When it comes to white tea, a renowned category among China’s six major teas, natural processing methods play a significant role. Whether it’s the loose-leaf or compressed cake form, the storage of white tea becomes an intriguing aspect. So, what happens when loose-leaf white tea is stored for a long time? Let’s explore the remarkable transformations and the role of a dedicated white tea storage box in preserving its qualities.
Freshly picked tea leaves are spread thinly on bamboo mats and placed in weak sunlight or well-ventilated rooms to wither naturally. They are then dried slowly over low heat until they are about 70-80% dry. Alternatively, they can be air-dried directly.
For newly processed white tea, the production process includes withering, light rolling, drying, sorting, sieving, piling, roasting, and packaging.
Storage of White Tea
When storing white tea, it is recommended to choose a container with good sealing properties, such as a tea caddy, to retain the moisture and aroma of the tea leaves effectively. Alternatively, you can opt for well-sealed tea bags and keep them away from odorous items while storing them in a dark place.
Normally, using a dedicated white tea storage box can be an excellent choice. These specially designed boxes provide an ideal environment for preserving the delicate flavors and aromas of white tea. The white tea storage box is typically made of high-quality materials that offer insulation, moisture control, and protection from light. With compartments or individual containers, it allows you to organize and store different varieties of white tea separately, preventing cross-contamination of flavors. Investing in a white tea storage box demonstrates a commitment to preserving the integrity of your white tea collection and ensuring a truly exceptional tea-drinking experience every time you open the box.
Q&A: Can white tea be stored in a purple clay pot for a long time?
No, it is not recommended. White tea requires a container with good sealing properties, while purple clay utensils are breathable by nature.
Q&A: Can naked white tea cakes be directly placed on a bookshelf?
No, without any protection, the tea leaves can be contaminated or exposed to sunlight, leading to deterioration.
Q&A: Can white tea be stored together with Pu-erh tea?
No, the storage requirements for these two types of tea are different. Storing them together can result in the absorption of flavors, compromising the quality and aroma of both teas.
Q&A: Can white tea be stored in the basement?
No, basements tend to have high humidity, which can introduce moisture and unwanted odors, accelerating the deterioration of white tea.
Q&A: Is it necessary to use air conditioning to store white tea during summer?
If the room where you store the tea is exposed to direct sunlight or is located on the sunny side, with high and prolonged temperatures during the summer, it is advisable to use air conditioning during the hottest period. However, if the storage room is on the shady side or not exposed to direct sunlight, and the summer temperatures are not excessively high, air conditioning may not be necessary.
The key points for storing white tea correctly are to keep it away from light, seal it in airtight containers, keep it off the ground and walls, protect it from odors, and ensure a dry storage environment.
Q&A: What changes can occur during the storage of white tea?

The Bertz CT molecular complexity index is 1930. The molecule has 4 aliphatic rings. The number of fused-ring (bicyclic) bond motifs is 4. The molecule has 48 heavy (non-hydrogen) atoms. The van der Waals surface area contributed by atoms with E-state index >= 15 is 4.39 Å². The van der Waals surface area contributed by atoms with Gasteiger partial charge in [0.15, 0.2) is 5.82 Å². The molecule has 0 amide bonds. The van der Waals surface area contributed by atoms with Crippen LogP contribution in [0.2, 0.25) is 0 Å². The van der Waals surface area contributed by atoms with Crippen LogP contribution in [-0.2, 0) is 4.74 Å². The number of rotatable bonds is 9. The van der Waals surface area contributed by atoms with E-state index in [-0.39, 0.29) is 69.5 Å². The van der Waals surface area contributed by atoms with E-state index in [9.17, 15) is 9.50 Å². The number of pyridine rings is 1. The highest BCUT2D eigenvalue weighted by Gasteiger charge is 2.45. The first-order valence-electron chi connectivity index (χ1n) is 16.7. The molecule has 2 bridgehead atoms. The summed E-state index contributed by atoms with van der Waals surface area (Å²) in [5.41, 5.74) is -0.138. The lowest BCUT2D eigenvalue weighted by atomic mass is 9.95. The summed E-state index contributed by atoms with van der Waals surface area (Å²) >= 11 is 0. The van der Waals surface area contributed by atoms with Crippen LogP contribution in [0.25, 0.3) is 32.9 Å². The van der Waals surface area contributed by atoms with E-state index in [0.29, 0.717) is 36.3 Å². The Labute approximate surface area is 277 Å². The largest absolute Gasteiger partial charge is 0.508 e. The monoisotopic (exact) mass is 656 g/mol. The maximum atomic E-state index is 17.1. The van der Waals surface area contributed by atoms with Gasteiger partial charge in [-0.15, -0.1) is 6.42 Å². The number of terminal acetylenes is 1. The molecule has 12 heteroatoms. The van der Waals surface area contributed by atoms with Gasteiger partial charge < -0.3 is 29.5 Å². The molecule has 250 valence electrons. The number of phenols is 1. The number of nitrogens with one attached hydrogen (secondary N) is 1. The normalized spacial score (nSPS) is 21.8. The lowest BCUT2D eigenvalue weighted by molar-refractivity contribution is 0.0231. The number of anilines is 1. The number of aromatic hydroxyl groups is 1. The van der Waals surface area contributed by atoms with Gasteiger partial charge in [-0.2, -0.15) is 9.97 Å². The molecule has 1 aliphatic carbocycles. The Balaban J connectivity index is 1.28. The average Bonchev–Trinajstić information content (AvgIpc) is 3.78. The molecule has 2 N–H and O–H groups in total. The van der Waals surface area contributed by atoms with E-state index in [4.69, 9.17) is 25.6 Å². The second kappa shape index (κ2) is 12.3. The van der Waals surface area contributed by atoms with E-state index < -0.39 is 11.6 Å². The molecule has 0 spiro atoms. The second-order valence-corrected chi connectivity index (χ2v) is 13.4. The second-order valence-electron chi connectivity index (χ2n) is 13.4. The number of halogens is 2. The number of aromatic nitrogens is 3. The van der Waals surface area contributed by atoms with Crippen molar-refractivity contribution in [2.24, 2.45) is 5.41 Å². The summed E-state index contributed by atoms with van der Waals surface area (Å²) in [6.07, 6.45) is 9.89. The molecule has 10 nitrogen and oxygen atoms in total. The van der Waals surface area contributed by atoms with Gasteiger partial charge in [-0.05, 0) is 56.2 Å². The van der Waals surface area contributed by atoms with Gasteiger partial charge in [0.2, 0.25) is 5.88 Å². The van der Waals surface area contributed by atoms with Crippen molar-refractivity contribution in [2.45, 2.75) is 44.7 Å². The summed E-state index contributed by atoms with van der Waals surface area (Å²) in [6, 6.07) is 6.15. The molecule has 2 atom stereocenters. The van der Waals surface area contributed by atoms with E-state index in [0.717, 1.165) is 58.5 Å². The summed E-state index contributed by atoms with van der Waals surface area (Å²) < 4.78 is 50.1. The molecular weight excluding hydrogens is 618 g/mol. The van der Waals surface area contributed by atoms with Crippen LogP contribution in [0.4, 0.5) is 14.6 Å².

During storage, white tea undergoes changes in color, taste, and aroma due to factors such as moisture, temperature, and sunlight. The tea’s liquor color transitions from apricot-yellow to reddish-yellow, and the aroma changes from fresh to aged, with a reduction or even disappearance of grassy notes.
Changes in Aroma
Aged white tea acquires unique fragrances such as jujube, orchid, aged, and woody aromas. Proper storage conditions allow white tea to develop these desirable scents.
Changes in Extract Content
Extracts in white tea include flavones, tea polyphenols, soluble sugars, amino acids, caffeine, and water-soluble pectins, among others. The level of water-extractable substances reflects the content of soluble substances in white tea, indicating the thickness of the tea liquor and the intensity of its taste.
Changes in Liquor Color
White tea contains a significant amount of polyphenols, which are a group of diverse compounds mainly consisting of catechins. These polyphenols are colorless and have a bitter and astringent taste. During storage, they undergo auto-oxidation, transforming into quinones and further polymerizing into brown compounds. These color changes lead to a gradual deepening of the liquor color.
Changes in Caffeine Content
Caffeine, one of the characteristic substances in tea, is the most abundant alkaloid in tea leaves. Studies consistently show that caffeine content decreases over time during the storage of tea.
These changes in white tea during storage contribute to its unique qualities and characteristics. Proper storage conditions can enhance the aging process and allow white tea to develop complex flavors and aromas.
In conclusion, the storage of white tea brings about fascinating transformations in its color, taste, aroma, and chemical composition. While the sensory changes may be intriguing, it is important to store white tea properly to maintain its quality and prevent deterioration. By following the recommended storage guidelines, such as using sealed containers, keeping them away from light and odors, and ensuring a dry environment, white tea enthusiasts can enjoy the remarkable journey of flavor evolution that occurs during the aging process. So, embrace the miracles that happen during white tea storage and savor the delightful nuances that only time can unveil.